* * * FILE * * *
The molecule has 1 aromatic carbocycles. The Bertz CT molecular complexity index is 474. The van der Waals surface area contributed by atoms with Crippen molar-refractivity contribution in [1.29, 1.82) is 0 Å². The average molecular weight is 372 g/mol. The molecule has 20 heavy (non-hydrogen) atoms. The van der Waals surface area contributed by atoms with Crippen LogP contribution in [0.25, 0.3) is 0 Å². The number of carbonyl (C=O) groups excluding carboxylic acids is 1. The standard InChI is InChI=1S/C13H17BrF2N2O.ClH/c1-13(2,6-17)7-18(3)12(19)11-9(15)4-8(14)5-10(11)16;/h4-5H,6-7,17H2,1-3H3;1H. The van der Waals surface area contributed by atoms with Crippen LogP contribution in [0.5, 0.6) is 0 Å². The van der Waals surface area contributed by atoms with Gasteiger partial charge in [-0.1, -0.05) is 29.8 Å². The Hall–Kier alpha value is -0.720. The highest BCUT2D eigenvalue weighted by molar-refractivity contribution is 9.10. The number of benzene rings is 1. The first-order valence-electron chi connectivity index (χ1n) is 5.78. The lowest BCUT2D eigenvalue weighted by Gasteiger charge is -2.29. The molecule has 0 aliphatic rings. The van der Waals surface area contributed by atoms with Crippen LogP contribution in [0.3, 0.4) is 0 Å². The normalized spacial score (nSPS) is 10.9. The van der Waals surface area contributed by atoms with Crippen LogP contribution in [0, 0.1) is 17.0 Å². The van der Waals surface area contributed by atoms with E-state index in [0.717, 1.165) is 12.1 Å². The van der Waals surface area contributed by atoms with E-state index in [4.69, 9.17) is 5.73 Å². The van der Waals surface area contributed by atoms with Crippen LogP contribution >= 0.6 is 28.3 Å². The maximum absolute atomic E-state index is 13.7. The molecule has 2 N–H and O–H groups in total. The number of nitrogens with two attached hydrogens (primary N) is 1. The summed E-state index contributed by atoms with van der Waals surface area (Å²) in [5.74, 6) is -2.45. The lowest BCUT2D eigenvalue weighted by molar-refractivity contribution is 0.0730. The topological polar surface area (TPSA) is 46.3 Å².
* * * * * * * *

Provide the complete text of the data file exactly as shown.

The molecule has 1 aromatic carbocycles. The Bertz CT molecular complexity index is 474. The van der Waals surface area contributed by atoms with Crippen molar-refractivity contribution in [1.29, 1.82) is 0 Å². The average molecular weight is 372 g/mol. The molecule has 20 heavy (non-hydrogen) atoms. The van der Waals surface area contributed by atoms with Crippen LogP contribution in [0.25, 0.3) is 0 Å². The number of carbonyl (C=O) groups excluding carboxylic acids is 1. The standard InChI is InChI=1S/C13H17BrF2N2O.ClH/c1-13(2,6-17)7-18(3)12(19)11-9(15)4-8(14)5-10(11)16;/h4-5H,6-7,17H2,1-3H3;1H. The van der Waals surface area contributed by atoms with Crippen LogP contribution in [0.5, 0.6) is 0 Å². The van der Waals surface area contributed by atoms with Gasteiger partial charge in [-0.1, -0.05) is 29.8 Å². The Hall–Kier alpha value is -0.720. The highest BCUT2D eigenvalue weighted by molar-refractivity contribution is 9.10. The number of benzene rings is 1. The first-order valence-electron chi connectivity index (χ1n) is 5.78. The lowest BCUT2D eigenvalue weighted by Gasteiger charge is -2.29. The molecule has 0 aliphatic rings. The van der Waals surface area contributed by atoms with Crippen LogP contribution in [0.3, 0.4) is 0 Å². The normalized spacial score (nSPS) is 10.9. The van der Waals surface area contributed by atoms with Crippen LogP contribution in [0, 0.1) is 17.0 Å². The van der Waals surface area contributed by atoms with E-state index in [0.717, 1.165) is 12.1 Å². The van der Waals surface area contributed by atoms with E-state index in [4.69, 9.17) is 5.73 Å². The van der Waals surface area contributed by atoms with Crippen LogP contribution >= 0.6 is 28.3 Å². The maximum absolute atomic E-state index is 13.7. The molecule has 2 N–H and O–H groups in total. The number of nitrogens with two attached hydrogens (primary N) is 1. The summed E-state index contributed by atoms with van der Waals surface area (Å²) in [5.74, 6) is -2.45. The lowest BCUT2D eigenvalue weighted by molar-refractivity contribution is 0.0730. The topological polar surface area (TPSA) is 46.3 Å².